Society

Death and the microtubules: experiences from the BBC’s ‘The Day I Died’

From the archives, Dr Susan Blackmore shows that even experienced interviewees on near death experiences can still be hoodwinked.

Ability to detect unseen staring

Published in The Skeptic, Volume 16, Issue 3 (2003) David Marks concludes a three-part critical review of parapsychology, with this article focusing on some claims by Rupert Sheldrake.

Inspirational, motivational business speakers: coming soon to an office near you…

From the archives, Martin Parkinson predicting the rise of pseudo-inspirational business speakers like Tony Robbins

Distinguishable from intelligence? Don’t mistake technology with superiority

From the archives, Wendy Grossman disputes Michael Shermer's claim that we are obviously more intelligent than our ancestors

A Rael Expert

Volume 15 Number 2, Summer 2002

Rhyme and Reason

Steve Donnelly

To quote the broadcaster, Terry Wogan: "Is it me? or is the world just going mad?"

I am an inveterate listener to BBC Radio 4, especially the flagship Today programme. (Yes, I know Wogan's programme is on Radio 2 -- I listen to that sometimes, as well). In particular, I am always interested to hear scientific topics being addressed by John Humphrys, Sue MacGregor (now sadly retired), and the rest of the crew (despite the occasional inanity of the questions) and it is always good to hear my fellow scientists doing a good job of explaining their interests to 6 million radio listeners. And so, as the redoubtable John Humphrys introduced an item on cloning a couple of weeks ago, I was wondering which academic expert the Today programme researchers would have selected to discuss this scientifically -- and ethically -- challenging topic. Professor Steve Jones perhaps? Or that standard fallback "our science correspondant, Pallab Ghosh"? No, neither of the above -- instead the chosen expert was . . . Rael.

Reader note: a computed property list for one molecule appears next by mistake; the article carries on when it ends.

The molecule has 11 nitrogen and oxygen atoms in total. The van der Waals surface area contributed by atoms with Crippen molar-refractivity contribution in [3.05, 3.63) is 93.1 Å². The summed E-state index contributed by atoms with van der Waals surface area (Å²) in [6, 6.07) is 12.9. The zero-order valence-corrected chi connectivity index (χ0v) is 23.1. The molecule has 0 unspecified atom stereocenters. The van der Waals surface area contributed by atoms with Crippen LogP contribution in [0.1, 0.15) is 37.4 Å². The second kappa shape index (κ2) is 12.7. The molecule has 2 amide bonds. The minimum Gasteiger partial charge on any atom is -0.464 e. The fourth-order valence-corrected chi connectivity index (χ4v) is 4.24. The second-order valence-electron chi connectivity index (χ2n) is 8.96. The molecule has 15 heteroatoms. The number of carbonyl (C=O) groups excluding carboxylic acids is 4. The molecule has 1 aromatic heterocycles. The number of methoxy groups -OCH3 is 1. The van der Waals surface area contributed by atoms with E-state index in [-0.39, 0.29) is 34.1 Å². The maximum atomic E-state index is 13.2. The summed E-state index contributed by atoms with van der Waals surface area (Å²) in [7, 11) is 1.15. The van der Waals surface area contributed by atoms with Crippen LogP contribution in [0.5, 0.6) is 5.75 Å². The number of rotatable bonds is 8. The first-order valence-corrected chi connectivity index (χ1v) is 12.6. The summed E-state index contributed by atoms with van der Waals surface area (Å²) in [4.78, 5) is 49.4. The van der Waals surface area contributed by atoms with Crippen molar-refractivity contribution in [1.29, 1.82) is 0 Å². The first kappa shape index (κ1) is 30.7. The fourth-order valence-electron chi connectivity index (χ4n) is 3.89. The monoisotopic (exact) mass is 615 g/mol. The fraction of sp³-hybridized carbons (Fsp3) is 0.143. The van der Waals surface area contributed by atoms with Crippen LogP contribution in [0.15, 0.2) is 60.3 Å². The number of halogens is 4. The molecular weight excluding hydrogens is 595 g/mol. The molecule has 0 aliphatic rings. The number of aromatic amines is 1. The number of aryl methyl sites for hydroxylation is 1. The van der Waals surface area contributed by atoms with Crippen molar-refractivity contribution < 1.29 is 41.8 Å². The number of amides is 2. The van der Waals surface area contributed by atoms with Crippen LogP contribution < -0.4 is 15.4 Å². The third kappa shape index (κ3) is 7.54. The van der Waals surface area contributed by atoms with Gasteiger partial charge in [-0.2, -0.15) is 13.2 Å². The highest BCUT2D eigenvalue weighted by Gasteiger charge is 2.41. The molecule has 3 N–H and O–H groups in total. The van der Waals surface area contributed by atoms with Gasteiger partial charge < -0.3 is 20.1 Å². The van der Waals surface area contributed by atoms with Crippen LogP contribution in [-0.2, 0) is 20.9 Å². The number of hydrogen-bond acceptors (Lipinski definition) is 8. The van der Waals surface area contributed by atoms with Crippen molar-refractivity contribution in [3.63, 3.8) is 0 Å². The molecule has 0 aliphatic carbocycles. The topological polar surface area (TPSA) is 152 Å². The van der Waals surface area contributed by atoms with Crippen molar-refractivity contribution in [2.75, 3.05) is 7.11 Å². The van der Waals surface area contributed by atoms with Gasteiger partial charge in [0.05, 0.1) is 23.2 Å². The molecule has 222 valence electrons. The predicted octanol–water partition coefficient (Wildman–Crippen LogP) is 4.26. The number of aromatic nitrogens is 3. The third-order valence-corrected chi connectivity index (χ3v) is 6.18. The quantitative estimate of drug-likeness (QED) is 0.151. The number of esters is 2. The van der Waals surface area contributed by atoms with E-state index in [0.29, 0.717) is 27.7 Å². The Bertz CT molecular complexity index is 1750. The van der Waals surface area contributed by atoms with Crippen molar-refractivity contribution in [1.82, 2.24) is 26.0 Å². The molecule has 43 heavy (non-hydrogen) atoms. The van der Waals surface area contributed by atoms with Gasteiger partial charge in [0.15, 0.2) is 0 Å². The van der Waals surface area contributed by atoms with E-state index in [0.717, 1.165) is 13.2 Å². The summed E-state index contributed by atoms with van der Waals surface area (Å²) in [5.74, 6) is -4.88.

Who?

Rhyme and Reason: a Rael expert takes a look at the Raelian movement

From the archives, former editor Steve Donnelly takes a look at the Raelian movement's claims about human cloning, on BBC's Today programme

Philosopher’s corner: where a false claim becomes a nonsense claim

From the archives, philosopher Julian Baggini grapples with the distinction between claims that are true, false or nonsense.

Do astrologers have to believe in astrology?

From the archives, Nick Campion questions whether "belief" is even a particularly useful concept when applied to astrology

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